Updated: Feb 17, 2022
Constant changes in lifestyle, the promotion and increase of physical activity, and longer life expectancy are just some of the factors driving consumers to actively search for new (and sustainable) sources of protein. In the midst of the (still) heated discussion between meat-eating and plant-based advocates, a new market appears: insects.
A growing number of scientific articles defend insects as rich sources of protein, iron, zinc and fiber, and their supplementation in the diet is seen as an important aid to increase physical performance (or to just have energy for day-to-day activities).
The Directorate General for Food and Veterinary (DGAV) announced in a statement last June, that seven species of insects have been approved for selling and human consumption in Portugal. According to the statement released, "the insects may be marketed/used, whole (not alive) and ground (e.g. flour). Parts or extracts of insects cannot be commercialized.”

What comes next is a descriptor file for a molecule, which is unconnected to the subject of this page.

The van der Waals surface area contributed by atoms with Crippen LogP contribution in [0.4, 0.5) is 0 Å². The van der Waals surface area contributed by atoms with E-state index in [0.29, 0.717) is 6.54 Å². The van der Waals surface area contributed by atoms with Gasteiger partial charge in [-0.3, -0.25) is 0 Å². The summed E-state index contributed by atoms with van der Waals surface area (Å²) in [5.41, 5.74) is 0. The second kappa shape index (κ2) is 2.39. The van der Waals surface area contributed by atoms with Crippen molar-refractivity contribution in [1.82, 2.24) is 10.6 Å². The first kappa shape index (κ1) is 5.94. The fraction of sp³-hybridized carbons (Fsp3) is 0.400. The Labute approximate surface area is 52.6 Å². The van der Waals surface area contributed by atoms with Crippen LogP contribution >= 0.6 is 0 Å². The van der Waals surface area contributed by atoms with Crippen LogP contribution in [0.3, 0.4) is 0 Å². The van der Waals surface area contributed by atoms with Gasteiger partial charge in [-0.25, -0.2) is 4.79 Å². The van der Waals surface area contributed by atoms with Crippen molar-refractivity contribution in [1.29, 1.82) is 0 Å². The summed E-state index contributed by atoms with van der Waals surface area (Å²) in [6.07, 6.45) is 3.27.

The seven approved species include two species of cricket, two of larvae, two of grasshoppers, and one of beetle.
However, the DGAV draws attention to the risk of allergies associated with the consumption of these ingredients, being "important that consumers are clearly informed in the labeling and marketing, that a food contains insects and what species they are".
And you, are you willing to try?
This piece was written based on this document.